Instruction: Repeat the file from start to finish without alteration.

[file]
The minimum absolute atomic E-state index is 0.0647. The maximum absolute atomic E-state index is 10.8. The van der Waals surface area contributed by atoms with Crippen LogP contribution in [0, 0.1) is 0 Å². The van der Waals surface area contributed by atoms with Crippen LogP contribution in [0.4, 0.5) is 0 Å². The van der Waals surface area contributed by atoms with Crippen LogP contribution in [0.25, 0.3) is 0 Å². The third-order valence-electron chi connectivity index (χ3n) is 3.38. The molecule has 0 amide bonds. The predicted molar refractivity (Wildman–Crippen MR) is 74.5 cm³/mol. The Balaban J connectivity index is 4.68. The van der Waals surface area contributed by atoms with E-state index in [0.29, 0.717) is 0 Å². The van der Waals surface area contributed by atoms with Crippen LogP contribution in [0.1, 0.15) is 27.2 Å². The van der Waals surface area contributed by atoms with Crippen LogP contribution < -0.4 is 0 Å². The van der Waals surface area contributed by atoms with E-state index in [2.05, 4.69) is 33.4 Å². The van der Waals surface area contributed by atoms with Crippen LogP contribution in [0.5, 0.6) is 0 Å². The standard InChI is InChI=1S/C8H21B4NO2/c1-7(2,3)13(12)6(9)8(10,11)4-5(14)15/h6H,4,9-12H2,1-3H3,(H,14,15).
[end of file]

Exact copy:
The minimum absolute atomic E-state index is 0.0647. The maximum absolute atomic E-state index is 10.8. The van der Waals surface area contributed by atoms with Crippen LogP contribution in [0, 0.1) is 0 Å². The van der Waals surface area contributed by atoms with Crippen LogP contribution in [0.4, 0.5) is 0 Å². The van der Waals surface area contributed by atoms with Crippen LogP contribution in [0.25, 0.3) is 0 Å². The third-order valence-electron chi connectivity index (χ3n) is 3.38. The molecule has 0 amide bonds. The predicted molar refractivity (Wildman–Crippen MR) is 74.5 cm³/mol. The Balaban J connectivity index is 4.68. The van der Waals surface area contributed by atoms with E-state index in [0.29, 0.717) is 0 Å². The van der Waals surface area contributed by atoms with Crippen LogP contribution in [0.1, 0.15) is 27.2 Å². The van der Waals surface area contributed by atoms with Crippen LogP contribution < -0.4 is 0 Å². The van der Waals surface area contributed by atoms with E-state index in [2.05, 4.69) is 33.4 Å². The van der Waals surface area contributed by atoms with Crippen LogP contribution in [0.5, 0.6) is 0 Å². The standard InChI is InChI=1S/C8H21B4NO2/c1-7(2,3)13(12)6(9)8(10,11)4-5(14)15/h6H,4,9-12H2,1-3H3,(H,14,15).